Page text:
On Monday, Nov. 2, faculty from a variety of departments led discussions and presented on panels related to the election. Specifically, each event focused on a different perspective on original ways to discuss politics.
“The Racial Turnout Gap: Myths and Mobilization” Carrie Levan, Assistant Professor of Government
“Many political pundits point to the turnout disparities between Voters of Color and White voters. But what role does racism serve as a source of these disparities? What are the potential consequences if these disparities persist? And perhaps, most importantly, what are potential solutions to closing the Racial Turnout Gap in US elections?”
The Racial Turnout Gap relates back to the Voter Rights Act but is also a mechanism of conventional wisdom and stereotypes, amplifying narratives that minority groups vote less because they are disengaged or uninformed. Levan presented on the real reasons for the turnout gap and led a discussion on what managing the Racial Turnout Gap looks like.
First, to counter an explanation based solely on socioeconomic status, Levan cited research suggesting that there are higher rates of lower income among minority racial groups. While socioeconomic status is involved, education does not explain any difference between races.
When group size is larger, the Turnout Gap shrinks, regardless of socioeconomic status. This effect is due to three determinants: rational choice, empowerment theory, and elite mobilization.
With campaign statistics, Levan emphasized that closing the gap matters. She suggested that the best solution is mobilizing voters through personal canvassing with clear instructional information.
The reason politicians do not take advantage of this strategy is their focus on winning elections rather than mobilizing voters. The vicious cycle of campaign audiences and active voters impacts the nuanced yet real Racial Turnout Gap.
“How New Media is Reshaping Electrical Politics” Daniel M. Shea, Ph.D., Chair, Department of Government, Professor of Government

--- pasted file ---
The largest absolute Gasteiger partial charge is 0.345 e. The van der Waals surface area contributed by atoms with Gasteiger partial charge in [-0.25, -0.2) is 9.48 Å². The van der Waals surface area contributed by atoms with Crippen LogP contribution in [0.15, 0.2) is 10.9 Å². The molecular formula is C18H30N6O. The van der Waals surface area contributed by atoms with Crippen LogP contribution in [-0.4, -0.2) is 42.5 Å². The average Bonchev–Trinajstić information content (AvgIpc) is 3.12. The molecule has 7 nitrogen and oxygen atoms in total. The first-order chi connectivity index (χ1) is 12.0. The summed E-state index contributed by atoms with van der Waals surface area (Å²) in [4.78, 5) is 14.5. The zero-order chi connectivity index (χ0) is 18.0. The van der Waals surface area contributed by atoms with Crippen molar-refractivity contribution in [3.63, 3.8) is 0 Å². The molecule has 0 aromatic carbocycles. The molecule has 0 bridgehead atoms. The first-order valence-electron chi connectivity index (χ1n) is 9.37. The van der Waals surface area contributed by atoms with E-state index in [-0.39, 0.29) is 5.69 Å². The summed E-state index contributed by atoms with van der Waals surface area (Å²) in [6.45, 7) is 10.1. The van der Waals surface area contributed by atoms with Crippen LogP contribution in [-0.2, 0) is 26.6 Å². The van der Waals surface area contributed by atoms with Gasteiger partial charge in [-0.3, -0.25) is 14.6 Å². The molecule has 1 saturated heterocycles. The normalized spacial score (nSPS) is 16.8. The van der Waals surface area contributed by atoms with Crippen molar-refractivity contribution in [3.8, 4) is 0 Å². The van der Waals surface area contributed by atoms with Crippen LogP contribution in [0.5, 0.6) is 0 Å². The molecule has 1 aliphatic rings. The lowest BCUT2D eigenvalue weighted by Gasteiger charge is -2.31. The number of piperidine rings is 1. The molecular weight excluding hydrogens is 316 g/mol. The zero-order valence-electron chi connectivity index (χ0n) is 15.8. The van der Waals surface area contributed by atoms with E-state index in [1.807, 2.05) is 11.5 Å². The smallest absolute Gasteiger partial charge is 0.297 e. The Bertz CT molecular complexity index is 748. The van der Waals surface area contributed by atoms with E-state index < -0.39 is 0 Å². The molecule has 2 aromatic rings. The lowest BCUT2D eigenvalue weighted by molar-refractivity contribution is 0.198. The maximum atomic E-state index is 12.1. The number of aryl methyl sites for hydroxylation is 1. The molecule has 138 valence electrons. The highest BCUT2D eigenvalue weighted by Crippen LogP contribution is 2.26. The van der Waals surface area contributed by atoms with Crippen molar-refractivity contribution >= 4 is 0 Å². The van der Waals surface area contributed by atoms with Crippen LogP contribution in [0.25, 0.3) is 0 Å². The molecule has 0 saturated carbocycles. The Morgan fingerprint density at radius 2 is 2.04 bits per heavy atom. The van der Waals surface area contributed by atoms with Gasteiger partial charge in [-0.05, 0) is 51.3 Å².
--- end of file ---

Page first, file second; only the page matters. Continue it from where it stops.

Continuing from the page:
“One of the most significant transformations in contemporary electoral politics has been the rise of affect partisanship — also called negative partisanship. Rather than seeing members of the “other” party as the opposition, we now view them as the enemy, a genuine threat to democracy. One empirical measure of this change has been the evaporation of split-ticket voters. But how has this happened? This pop-up discussion will confront the role of media, particularly social media, in creating echo chambers where we are drawn to narratives that cast the other side as dangerous and menacing. It will also confront the stark implications of this turn.”
In this presentation, Shea summarized the transformation into negative partisanship as a dramatic change in American politics.
“We used to see the other party as the opposition, mistaken on policy issues, but also good Americans, neighbors, friends,” Shea stated.
Seeing the opposing political party as a threat or evil is due to the reemergence of a partisan press. While media companies can benefit from this business model, Shea claims it is bad for democracy.
To combat this divisive view on partisanship, citizens need to consider another side’s perspective, listen with an open mind, and break out from their media echo chamber.
In the past, there weren’t as many media outlets, Shea explained.
“News used to be centrist, it professed the objective. You couldn’t search easily to find an outlet that matched your ideology.”